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Electronic Code of Federal Regulations

e-CFR Data is current as of October 23, 2014

Title 16Chapter ISubchapter DPart 460 → §460.13


Title 16: Commercial Practices
PART 460—LABELING AND ADVERTISING OF HOME INSULATION


§460.13   Fact sheets.

If you are a manufacturer, you must give retailers and installers fact sheets for the insulation products you sell to them. Each sheet must contain what is listed here. You can add any disclosures that are required by federal laws, regulations, rules, or orders. You can add any disclosures that are required by State or local laws, rules, and orders, unless they are inconsistent with the provisions of this regulation. Do not add anything else.

Each fact sheet must contain these items:

(a) The name and address of the manufacturer. It can also include a logo or other symbol that the manufacturer uses.

(b) A heading: “This is ____ insulation.” Fill in the blank with the type and form of your insulation.

(c) The heading must be followed by a chart:

(1) If §460.12(b) requires a chart for your product's label, you must use that chart. For foamed-in-place insulations, you must show the R-value of your product at 312 inches. You can also show R-values at other thicknesses.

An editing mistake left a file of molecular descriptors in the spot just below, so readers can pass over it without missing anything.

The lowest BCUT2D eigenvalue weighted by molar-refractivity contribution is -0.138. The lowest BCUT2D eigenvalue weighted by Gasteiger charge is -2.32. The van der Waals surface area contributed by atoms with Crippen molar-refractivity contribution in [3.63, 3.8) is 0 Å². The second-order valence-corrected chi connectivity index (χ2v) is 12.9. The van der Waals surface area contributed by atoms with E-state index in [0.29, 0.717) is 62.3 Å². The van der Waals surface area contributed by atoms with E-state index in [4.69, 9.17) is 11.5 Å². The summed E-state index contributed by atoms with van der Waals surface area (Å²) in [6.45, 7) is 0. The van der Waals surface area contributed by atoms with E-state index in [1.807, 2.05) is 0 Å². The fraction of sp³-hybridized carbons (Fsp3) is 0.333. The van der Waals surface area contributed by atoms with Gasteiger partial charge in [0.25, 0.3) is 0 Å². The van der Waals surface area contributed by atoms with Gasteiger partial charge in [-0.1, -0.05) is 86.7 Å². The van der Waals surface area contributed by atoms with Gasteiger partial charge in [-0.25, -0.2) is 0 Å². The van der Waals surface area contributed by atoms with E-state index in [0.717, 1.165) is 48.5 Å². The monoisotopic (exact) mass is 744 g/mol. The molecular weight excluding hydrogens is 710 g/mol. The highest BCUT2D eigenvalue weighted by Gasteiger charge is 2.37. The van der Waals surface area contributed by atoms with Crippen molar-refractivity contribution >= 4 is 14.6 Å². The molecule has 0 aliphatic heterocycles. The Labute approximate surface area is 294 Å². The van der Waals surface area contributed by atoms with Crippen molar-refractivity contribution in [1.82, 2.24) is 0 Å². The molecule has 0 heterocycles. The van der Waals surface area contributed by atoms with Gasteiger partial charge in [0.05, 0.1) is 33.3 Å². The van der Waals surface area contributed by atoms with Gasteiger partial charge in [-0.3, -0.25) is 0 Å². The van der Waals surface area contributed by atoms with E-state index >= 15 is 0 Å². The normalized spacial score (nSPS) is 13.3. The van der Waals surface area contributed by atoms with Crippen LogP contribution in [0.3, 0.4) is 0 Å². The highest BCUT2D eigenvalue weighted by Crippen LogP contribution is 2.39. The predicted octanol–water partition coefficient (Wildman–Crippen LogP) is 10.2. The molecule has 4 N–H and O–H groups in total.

(2) You can put the charts for similar products on the same fact sheet. For example, if you sell insulation boards or batts in three different thicknesses, you can put the label charts for all three products on one fact sheet. If you sell loose-fill insulation in two different bag sizes, you can put both coverage charts on one fact sheet, as long as you state which coverage chart applies to each bag size.

(d) For air duct insulation, the chart must be followed by this statement:

“The R-value of this insulation varies depending on how much it is compressed during installation.”

(e) After the chart and any statement dealing with the specific type of insulation, ALL fact sheets must carry this statement, boxed, in 12-point type:

Read This Before You Buy

What You Should Know About R-values

The chart shows the R-value of this insulation. R means resistance to heat flow. The higher the R-value, the greater the insulating power. Compare insulation R-values before you buy.

There are other factors to consider. The amount of insulation you need depends mainly on the climate you live in. Also, your fuel savings from insulation will depend upon the climate, the type and size of your house, the amount of insulation already in your house, and your fuel use patterns and family size. If you buy too much insulation, it will cost you more than what you'll save on fuel.

To get the marked R-value, it is essential that this insulation be installed properly.

[44 FR 50242, Aug. 27, 1979, as amended at 45 FR 68928, Oct. 17, 1980; 70 FR 31276, May 31, 2005]



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